Ofsted called to publish inspection aides
Over the last week, training sheets used by Ofsted inspectors to help them assess school performance have been leaked on social media. The “aide-memoires” contain summaries of subject-specific inspection criteria. Following concerns that schools with serving inspectors will benefit from access to this information, leaders have urged Ofsted to share the materials with all schools and trusts in the interests of transparency and fairness.
Both the Confederation of School Trusts (CST) and the Association of School and College Leaders (ASCL) have written to the inspectorate calling for the documents to be published. However, Heather Fearn, head of Ofsted’s curriculum unit, explains ‘the issue is that materials written to train inspectors are created to support the specific purpose – the activity of inspection. Driving inspection based approaches in schools is also a drawback.’ Ofsted later confirmed that training guides will not be published as they do not work as guidance for schools.
In response, Steve Rollet, deputy chief executive of the CST, says ‘I understand Ofsted’s concerns that without access to inspector training these documents might be misinterpreted but […] that they are now in circulation beyond the inspection workforce means those not able to view them will feel the current situation is unfair.’
Whilst the aide-memoires draw from the same information published in research reviews, school leaders have argued that research is often time-consuming to digest, so having access to condensed summaries would be extremely useful for leadership teams and practitioners. John Uttley, CEO of the Education Alliance Multi-Academy Trust, says that school leaders should be trusted to use the materials sensibly, warning that ‘this will become a huge credibility issue’ for Ofsted if it is not addressed.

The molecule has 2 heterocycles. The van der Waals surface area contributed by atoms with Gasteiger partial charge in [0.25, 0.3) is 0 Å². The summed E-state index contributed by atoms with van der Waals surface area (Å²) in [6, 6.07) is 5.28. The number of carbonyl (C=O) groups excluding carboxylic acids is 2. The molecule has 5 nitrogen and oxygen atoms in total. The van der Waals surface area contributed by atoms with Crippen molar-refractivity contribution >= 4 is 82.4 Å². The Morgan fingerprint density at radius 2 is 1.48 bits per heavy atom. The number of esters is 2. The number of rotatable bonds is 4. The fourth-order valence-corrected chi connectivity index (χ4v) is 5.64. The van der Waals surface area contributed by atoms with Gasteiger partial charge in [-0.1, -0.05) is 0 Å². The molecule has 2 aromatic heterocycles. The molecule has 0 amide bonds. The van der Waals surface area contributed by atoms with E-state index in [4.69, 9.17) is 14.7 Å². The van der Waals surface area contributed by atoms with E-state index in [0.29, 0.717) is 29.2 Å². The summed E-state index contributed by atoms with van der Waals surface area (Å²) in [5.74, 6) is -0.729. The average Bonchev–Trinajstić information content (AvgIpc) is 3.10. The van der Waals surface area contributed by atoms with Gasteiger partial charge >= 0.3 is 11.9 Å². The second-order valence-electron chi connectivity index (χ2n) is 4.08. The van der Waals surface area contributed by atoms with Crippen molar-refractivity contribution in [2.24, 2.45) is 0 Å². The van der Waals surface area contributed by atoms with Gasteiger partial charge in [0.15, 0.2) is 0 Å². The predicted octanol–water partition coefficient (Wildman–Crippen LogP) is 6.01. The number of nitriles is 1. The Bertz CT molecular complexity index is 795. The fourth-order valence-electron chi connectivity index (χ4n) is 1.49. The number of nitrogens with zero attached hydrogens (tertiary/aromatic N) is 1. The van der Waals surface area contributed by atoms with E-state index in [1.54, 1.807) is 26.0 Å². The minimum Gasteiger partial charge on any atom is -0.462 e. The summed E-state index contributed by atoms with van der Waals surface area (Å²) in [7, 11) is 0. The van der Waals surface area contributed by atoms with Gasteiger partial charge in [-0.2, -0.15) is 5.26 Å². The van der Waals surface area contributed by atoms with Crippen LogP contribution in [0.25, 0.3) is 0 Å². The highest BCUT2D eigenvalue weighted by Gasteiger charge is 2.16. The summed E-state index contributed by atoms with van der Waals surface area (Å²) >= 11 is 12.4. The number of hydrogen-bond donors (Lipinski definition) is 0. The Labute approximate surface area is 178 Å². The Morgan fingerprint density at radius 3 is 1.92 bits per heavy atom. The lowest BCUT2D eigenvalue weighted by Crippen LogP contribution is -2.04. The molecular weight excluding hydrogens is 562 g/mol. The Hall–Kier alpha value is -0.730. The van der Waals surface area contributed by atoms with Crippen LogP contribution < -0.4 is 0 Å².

KS1 attainment falls in the aftermath of Covid
Latest data from the Department for Education (DfE) shows that Key Stage 1 attainment has declined in all areas since tests were last taken in 2019. The proportion of pupils meeting the expected standard in the Year 1 phonics screening checks, one of the government’s key measures of success, has fallen from 82 percent to 75 percent – the first fall since the check was introduced in 2012.
In Maths, only 68 percent of Year 1 pupils met the expected standard, dropping from 76 percent, whilst standards in Reading fell from 75 to 67 percent. Similarly, writing attainment decreased by more than ten percentage points, down to 58 percent. Attainment also dropped in Science, from 82 to 77 percent.
Further analysis shows that attainment has fallen even further for disadvantaged pupils. Whilst the proportion of non-disadvantaged pupils meeting expected standards fell from 84 to 80 percent, attainment dropped dramatically for poorer children, from 71 to 62 percent.
These findings echo key trends found in the Key Stage 2 results published earlier this year, which showed a fall in attainment for Year 6 pupils, particularly for disadvantaged children. This is understood to be a consequence of Covid 19 and disruptions to learning. Whilst working towards recovery will be a challenge for all learners, there are concerns that not enough is being done to support the youngest cohort of pupils, whose entire time in school has been impacted by the pandemic.